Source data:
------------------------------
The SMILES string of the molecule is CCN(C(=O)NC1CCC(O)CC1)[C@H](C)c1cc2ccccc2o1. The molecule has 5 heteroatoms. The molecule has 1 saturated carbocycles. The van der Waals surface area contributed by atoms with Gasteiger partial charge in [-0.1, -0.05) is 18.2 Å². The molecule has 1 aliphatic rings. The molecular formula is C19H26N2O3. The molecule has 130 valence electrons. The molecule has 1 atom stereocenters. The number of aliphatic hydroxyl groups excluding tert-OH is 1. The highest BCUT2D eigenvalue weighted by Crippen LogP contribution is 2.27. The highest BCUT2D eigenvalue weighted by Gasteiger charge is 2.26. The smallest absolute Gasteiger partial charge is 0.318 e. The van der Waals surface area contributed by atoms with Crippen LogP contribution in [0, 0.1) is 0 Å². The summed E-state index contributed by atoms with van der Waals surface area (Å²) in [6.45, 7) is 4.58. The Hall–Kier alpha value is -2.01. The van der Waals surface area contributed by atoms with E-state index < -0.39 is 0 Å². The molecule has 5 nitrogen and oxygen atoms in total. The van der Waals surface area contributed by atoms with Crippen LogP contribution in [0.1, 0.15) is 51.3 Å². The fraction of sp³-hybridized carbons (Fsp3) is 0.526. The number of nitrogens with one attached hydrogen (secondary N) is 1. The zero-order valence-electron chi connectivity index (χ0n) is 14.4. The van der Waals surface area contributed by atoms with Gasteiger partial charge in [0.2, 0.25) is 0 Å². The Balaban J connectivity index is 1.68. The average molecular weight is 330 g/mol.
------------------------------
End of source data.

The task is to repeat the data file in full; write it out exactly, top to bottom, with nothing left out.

The SMILES string of the molecule is CCN(C(=O)NC1CCC(O)CC1)[C@H](C)c1cc2ccccc2o1. The molecule has 5 heteroatoms. The molecule has 1 saturated carbocycles. The van der Waals surface area contributed by atoms with Gasteiger partial charge in [-0.1, -0.05) is 18.2 Å². The molecule has 1 aliphatic rings. The molecular formula is C19H26N2O3. The molecule has 130 valence electrons. The molecule has 1 atom stereocenters. The number of aliphatic hydroxyl groups excluding tert-OH is 1. The highest BCUT2D eigenvalue weighted by Crippen LogP contribution is 2.27. The highest BCUT2D eigenvalue weighted by Gasteiger charge is 2.26. The smallest absolute Gasteiger partial charge is 0.318 e. The van der Waals surface area contributed by atoms with Crippen LogP contribution in [0, 0.1) is 0 Å². The summed E-state index contributed by atoms with van der Waals surface area (Å²) in [6.45, 7) is 4.58. The Hall–Kier alpha value is -2.01. The van der Waals surface area contributed by atoms with E-state index < -0.39 is 0 Å². The molecule has 5 nitrogen and oxygen atoms in total. The van der Waals surface area contributed by atoms with Crippen LogP contribution in [0.1, 0.15) is 51.3 Å². The fraction of sp³-hybridized carbons (Fsp3) is 0.526. The number of nitrogens with one attached hydrogen (secondary N) is 1. The zero-order valence-electron chi connectivity index (χ0n) is 14.4. The van der Waals surface area contributed by atoms with Gasteiger partial charge in [0.2, 0.25) is 0 Å². The Balaban J connectivity index is 1.68. The average molecular weight is 330 g/mol.